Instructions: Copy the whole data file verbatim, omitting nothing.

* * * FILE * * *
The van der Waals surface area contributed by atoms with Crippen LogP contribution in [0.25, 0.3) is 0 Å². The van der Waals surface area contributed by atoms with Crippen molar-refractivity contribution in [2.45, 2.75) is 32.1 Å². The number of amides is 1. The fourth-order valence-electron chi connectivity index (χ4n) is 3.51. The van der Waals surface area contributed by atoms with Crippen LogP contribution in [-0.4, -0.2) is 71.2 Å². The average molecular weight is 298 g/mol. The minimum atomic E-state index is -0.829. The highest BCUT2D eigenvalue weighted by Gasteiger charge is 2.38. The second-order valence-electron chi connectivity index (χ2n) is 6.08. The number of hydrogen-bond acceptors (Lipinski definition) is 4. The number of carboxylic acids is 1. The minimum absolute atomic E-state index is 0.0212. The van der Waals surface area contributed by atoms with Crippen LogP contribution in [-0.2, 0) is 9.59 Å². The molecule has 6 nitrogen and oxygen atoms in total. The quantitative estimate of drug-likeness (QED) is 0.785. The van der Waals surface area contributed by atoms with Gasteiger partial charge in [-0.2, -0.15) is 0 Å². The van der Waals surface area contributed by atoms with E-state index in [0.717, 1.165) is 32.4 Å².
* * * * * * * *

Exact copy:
The van der Waals surface area contributed by atoms with Crippen LogP contribution in [0.25, 0.3) is 0 Å². The van der Waals surface area contributed by atoms with Crippen molar-refractivity contribution in [2.45, 2.75) is 32.1 Å². The number of amides is 1. The fourth-order valence-electron chi connectivity index (χ4n) is 3.51. The van der Waals surface area contributed by atoms with Crippen LogP contribution in [-0.4, -0.2) is 71.2 Å². The average molecular weight is 298 g/mol. The minimum atomic E-state index is -0.829. The highest BCUT2D eigenvalue weighted by Gasteiger charge is 2.38. The second-order valence-electron chi connectivity index (χ2n) is 6.08. The number of hydrogen-bond acceptors (Lipinski definition) is 4. The number of carboxylic acids is 1. The minimum absolute atomic E-state index is 0.0212. The van der Waals surface area contributed by atoms with Crippen LogP contribution in [-0.2, 0) is 9.59 Å². The molecule has 6 nitrogen and oxygen atoms in total. The quantitative estimate of drug-likeness (QED) is 0.785. The van der Waals surface area contributed by atoms with Gasteiger partial charge in [-0.2, -0.15) is 0 Å². The van der Waals surface area contributed by atoms with E-state index in [0.717, 1.165) is 32.4 Å².